2. Asking powerful questions to uncover deep differences in values, assumptions, perceptions and emotions that lead to conflict rather than collaboration.

3. Letting commonalities emerge from differences so as to uncover the values and perspectives that all share.

4. Counteracting the tendency for groups to want to make them like us requires accepting the differences that separate groups by encouraging them to accept one another and focus on change from within not making everyone the same.

5. Slowing groups down to speed them up after they are able to take a time-out and make sense of the complexity of the tasks that they face.

Developing community involves asking groups to set aside their differences to work toward a common goal by:

1. Crafting a galvanizing vision, mission or goal that rallies groups to take collective action by focusing on a common cause and emphasizing what is positive and distinctive about the organization.

2. Building shared identity by identifying common, inclusive values so as to internalize the core behaviors and beliefs needed to get to where the organization wants to be.

3. Developing a culture in which “everyone belongs” by creating and changing the organizational culture starting with each and every individual.

4. Crafting shared symbols or artifacts to represent who “we” are and what “we” are so as to create a meaningful and transcendent purpose.

5. Narrating stories in which everyone plays a part so as to describe how things fit together and convey shared values, emotion and aspirations which are more useful than any number of objective statistics or data points.

Transforming an organization requires public administrators to bring together different people, using different approaches, to cross-cut barriers so as to enable common motivation and inter-group reinvention. When intergroup identities change, the boundaries associated with those identities change.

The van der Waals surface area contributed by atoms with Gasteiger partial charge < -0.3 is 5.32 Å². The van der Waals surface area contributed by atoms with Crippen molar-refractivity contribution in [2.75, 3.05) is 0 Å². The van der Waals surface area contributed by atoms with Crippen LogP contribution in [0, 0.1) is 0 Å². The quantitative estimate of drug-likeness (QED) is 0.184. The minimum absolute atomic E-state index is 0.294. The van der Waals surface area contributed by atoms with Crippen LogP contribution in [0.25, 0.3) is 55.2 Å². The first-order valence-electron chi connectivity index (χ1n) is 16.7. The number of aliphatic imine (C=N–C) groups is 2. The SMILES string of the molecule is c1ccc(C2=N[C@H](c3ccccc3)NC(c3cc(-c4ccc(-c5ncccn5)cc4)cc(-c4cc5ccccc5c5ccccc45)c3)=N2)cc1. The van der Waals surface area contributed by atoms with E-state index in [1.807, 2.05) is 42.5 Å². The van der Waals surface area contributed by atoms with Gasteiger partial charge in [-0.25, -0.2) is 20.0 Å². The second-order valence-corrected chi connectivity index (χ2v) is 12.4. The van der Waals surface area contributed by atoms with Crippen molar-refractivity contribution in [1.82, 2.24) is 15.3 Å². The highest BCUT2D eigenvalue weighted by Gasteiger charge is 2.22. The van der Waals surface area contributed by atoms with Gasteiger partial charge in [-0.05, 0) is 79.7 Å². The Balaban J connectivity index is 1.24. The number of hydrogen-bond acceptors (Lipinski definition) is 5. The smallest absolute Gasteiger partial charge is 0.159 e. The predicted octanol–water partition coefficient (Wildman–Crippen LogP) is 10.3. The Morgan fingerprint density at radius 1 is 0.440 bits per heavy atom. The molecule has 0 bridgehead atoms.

1. Bring the whole organization into the room and make sure that there is representation from all groups and that all points of view will be heard.

2. Frame the issue as the first act of leadership so that the identities and views of all groups that span the divide are heard and taken into consideration.

3. Give equal space and time to all groups and allow them to create and envision an alternative future.

4. Allow all groups to confirm their core values so that they feel more grounded and secure and people realize that despite their differences, members of all groups have decent and principled values that sometimes overlap.

5. Create a channel for both positive and negative energy to flow as you seek to discover new frontiers and draw out both the similarities and differences so as to create a channel for positive and negative energy to flow.

By identifying the barriers that exist, creating management techniques, reflecting upon those barriers and what management techniques are required, developing community through individual meetings with different groups and then bringing all of them together in one room to share their core values and identify and eliminate the barriers that exist provides a way to solve problems, drive innovation and transform the organization. It also redefines managing beyond organizational limits as the limitless possibility with inspiring results that groups can achieve together above and beyond what they could achieve on their own.


Author: Christine Springer can be reached at [email protected].

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The American Society for Public Administration is the largest and most prominent professional association for public administration. It is dedicated to advancing the art, science, teaching and practice of public and non-profit administration.

One Response to Managing Beyond Organizational Limits

  1. Captain Charles Crosby Reply

    November 10, 2014 at 2:02 pm

    The chief executive would need to carefully block off time to coordinate the various phases and steps to accomplish this significant of a change. Good read, thanks for sharing